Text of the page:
# Composition of velocities

### Galilean result

Suppose we have three frames - unprimed, primed and double-primed - where the primed frame is moving at speed $v$ relative to the unprimed frame, and the double-primed frame is moving at speed $u$ relative to the primed frame.

We would like to know the speed of the double-primed frame, $w$ say, relative to the unprimed frame.

For Galileo and everyone else before Einstein, this simply would have been the sum of the two velocities, $$w = u + v$$

For example, if $$v = u = \frac{3}{4}$$ then according to Galileo, $$w = \frac{3}{4} + \frac{3}{4} = \frac{3}{2} \gt 1$$

But we know that this cannot be correct because nothing can travel faster than the speed of light, which we have taken to be $c \equiv 1$, as usual.

### Relativistic result

The correct value is $$w = \frac{u+v}{1+uv}$$ which we can compute by compounding the matrices representing the two boosts corresponding to $v$ and $u$.

These are \begin{align*}\begin{bmatrix}t'\\x'\end{bmatrix} &= \gamma_v\begin{bmatrix}1&-v\\-v&1\end{bmatrix} \begin{bmatrix}t\\x\end{bmatrix}\\\begin{bmatrix}t''\\x''\end{bmatrix} &= \gamma_u\begin{bmatrix}1&-u\\-u&1\end{bmatrix} \begin{bmatrix}t'\\x'\end{bmatrix}\end{align*} where we have dropped the irrelevant $(y, z)$ components, and written \begin{align*}\gamma_v &= \frac{1}{\sqrt{1 - v^2}}\\\gamma_u &= \frac{1}{\sqrt{1 - u^2}}\end{align*}

Since we do know that the double-primed frame is moving at a constant speed relative to the unprimed frame, we expect $w$ to satisfy $$\begin{bmatrix}t''\\x''\end{bmatrix} = \gamma_w\begin{bmatrix}1&-w\\-w&1\end{bmatrix} \begin{bmatrix}t\\x\end{bmatrix}$$ where $$\gamma_w = \frac{1}{\sqrt{1 - w^2}}$$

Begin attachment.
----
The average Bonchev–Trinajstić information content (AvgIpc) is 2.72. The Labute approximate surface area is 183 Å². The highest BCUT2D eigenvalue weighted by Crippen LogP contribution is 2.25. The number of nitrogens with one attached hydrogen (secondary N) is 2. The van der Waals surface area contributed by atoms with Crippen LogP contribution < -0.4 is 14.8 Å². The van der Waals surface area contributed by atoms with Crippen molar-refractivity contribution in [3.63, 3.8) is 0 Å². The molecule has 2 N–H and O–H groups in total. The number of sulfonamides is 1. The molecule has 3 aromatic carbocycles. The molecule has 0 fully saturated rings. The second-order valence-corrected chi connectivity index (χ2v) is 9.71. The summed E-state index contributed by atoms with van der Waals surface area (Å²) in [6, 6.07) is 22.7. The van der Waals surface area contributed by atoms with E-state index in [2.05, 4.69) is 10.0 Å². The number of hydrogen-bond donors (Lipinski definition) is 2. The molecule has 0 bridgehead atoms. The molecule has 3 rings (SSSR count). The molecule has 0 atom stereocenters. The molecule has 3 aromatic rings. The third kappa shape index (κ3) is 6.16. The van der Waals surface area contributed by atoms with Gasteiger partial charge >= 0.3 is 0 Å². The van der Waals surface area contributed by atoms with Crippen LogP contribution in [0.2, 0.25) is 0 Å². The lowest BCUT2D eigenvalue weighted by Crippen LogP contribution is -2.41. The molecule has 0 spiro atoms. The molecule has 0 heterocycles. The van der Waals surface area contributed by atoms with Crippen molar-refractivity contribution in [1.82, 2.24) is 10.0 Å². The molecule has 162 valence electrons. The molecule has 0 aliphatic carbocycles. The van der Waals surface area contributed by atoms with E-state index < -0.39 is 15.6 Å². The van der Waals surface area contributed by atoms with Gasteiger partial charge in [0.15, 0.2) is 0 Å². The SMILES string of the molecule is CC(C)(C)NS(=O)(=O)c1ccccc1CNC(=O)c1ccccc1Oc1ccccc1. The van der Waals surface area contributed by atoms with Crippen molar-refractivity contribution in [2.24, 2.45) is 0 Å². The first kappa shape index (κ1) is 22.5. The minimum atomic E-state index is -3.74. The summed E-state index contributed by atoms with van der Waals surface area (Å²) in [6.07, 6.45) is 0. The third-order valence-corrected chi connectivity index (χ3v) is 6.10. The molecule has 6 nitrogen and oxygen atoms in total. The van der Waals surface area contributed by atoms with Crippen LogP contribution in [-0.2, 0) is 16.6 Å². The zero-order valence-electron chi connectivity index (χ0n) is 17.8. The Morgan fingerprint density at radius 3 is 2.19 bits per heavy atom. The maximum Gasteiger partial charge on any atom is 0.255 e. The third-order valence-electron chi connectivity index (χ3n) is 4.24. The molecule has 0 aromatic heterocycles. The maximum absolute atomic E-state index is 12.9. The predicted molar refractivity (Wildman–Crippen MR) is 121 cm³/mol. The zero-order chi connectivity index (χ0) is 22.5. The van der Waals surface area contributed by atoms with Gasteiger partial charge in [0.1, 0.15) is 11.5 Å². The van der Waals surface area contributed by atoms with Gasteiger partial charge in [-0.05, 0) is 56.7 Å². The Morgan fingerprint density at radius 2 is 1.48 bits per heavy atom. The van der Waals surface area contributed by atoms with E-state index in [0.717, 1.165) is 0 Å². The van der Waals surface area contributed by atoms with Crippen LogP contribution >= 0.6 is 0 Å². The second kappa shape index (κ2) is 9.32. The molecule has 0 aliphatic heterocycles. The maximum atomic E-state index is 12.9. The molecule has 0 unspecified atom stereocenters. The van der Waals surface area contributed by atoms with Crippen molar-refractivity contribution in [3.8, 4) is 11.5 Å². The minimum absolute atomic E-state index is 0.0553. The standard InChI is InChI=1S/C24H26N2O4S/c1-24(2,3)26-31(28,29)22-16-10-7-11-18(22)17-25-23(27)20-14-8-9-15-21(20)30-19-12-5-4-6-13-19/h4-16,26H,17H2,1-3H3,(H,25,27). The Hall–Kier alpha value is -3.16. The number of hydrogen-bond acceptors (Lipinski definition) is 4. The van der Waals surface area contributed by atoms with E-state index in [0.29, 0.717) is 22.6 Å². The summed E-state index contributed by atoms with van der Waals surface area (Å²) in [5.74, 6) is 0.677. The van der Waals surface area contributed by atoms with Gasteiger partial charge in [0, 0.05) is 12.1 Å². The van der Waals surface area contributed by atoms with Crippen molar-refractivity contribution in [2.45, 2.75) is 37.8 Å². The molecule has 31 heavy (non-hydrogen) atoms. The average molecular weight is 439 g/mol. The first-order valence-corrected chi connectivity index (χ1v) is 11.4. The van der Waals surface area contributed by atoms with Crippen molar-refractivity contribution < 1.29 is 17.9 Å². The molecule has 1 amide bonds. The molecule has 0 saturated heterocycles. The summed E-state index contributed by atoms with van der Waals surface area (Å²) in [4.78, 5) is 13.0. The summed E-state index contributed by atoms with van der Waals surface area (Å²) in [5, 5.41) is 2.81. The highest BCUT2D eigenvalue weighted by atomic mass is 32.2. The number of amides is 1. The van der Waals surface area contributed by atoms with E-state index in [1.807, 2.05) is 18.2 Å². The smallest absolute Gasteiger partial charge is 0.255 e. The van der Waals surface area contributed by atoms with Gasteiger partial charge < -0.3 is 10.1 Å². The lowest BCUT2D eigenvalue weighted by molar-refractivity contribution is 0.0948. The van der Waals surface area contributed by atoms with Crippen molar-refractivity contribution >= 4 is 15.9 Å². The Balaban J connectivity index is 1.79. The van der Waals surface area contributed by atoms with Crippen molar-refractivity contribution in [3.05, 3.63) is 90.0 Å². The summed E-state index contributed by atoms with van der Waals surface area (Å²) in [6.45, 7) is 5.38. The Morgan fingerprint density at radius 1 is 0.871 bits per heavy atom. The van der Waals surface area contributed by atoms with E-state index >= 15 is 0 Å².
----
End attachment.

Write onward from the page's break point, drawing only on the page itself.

Now, \begin{align*}\begin{bmatrix}t''\\x''\end{bmatrix} &= \gamma_u\begin{bmatrix}1&-u\\-u&1\end{bmatrix} \begin{bmatrix}t'\\x'\end{bmatrix}\\&= \gamma_u \gamma_v \begin{bmatrix}1&-u\\-u&1\end{bmatrix}\begin{bmatrix}1&-v\\-v&1\end{bmatrix} \begin{bmatrix}t\\x\end{bmatrix}\\&= \gamma_u \gamma_v \begin{bmatrix}1+uv&-(u+v)\\-(u+v)&1+uv\end{bmatrix}\begin{bmatrix}t\\x\end{bmatrix}\\&= \left(1+uv\right)\gamma_u \gamma_v\begin{bmatrix}1&-\frac{u+v}{1+uv}\\-\frac{u+v}{1+uv}&1\end{bmatrix}\begin{bmatrix}t\\x\end{bmatrix}\end{align*}

We would like to take $$w = \frac{u+v}{1+uv}$$ but that would require that $$\gamma_w = \left(1+uv\right)\gamma_u \gamma_v$$

But, \begin{align*}\left(1+uv\right)\gamma_u \gamma_v &= \frac{1+uv}{\sqrt{\left(1 - v^2\right)\left(1 - u^2\right)}}\\&= \frac{1+uv}{\sqrt{\left(1 + uv\right)^2 - \left(u + v\right)^2}}\\&= \frac{1}{\sqrt{1 - \left(\frac{u+v}{1+uv}\right)^2}}\\&= \gamma_w\end{align*}

### Justifications

If we try our example again, where $$v = u = \frac{3}{4}$$ then $$w = \frac{3/4 + 3/4}{1+9/16} = \frac{3/2}{25/16} = \frac{24}{25} \lt 1$$

More generally if $v, u \lt 1$, so that $1 - v \lt 1$ as well, then \begin{align*} & u\left(1 - v\right) \lt 1 - v\\\Rightarrow & u + v \lt 1 + uv\\\Rightarrow & \frac{u + v}{1 + uv} \lt 1\end{align*}

In the case where one of $v,u = 1$, then we get $$\frac{u + 1}{1 + u\cdot1} = 1$$ and similarly, if both $v = u = 1$ then $$\frac{1 + 1}{1 + 1\cdot1} = 1$$

Finally, if we put back in the speed of light, $c \neq 1$, so that $$w = \frac{u + v}{1 + uv/c^2}$$ and if $u,v$ are small compared to $c$, then we recover the intuitive, Galilean result, $w = u + v$.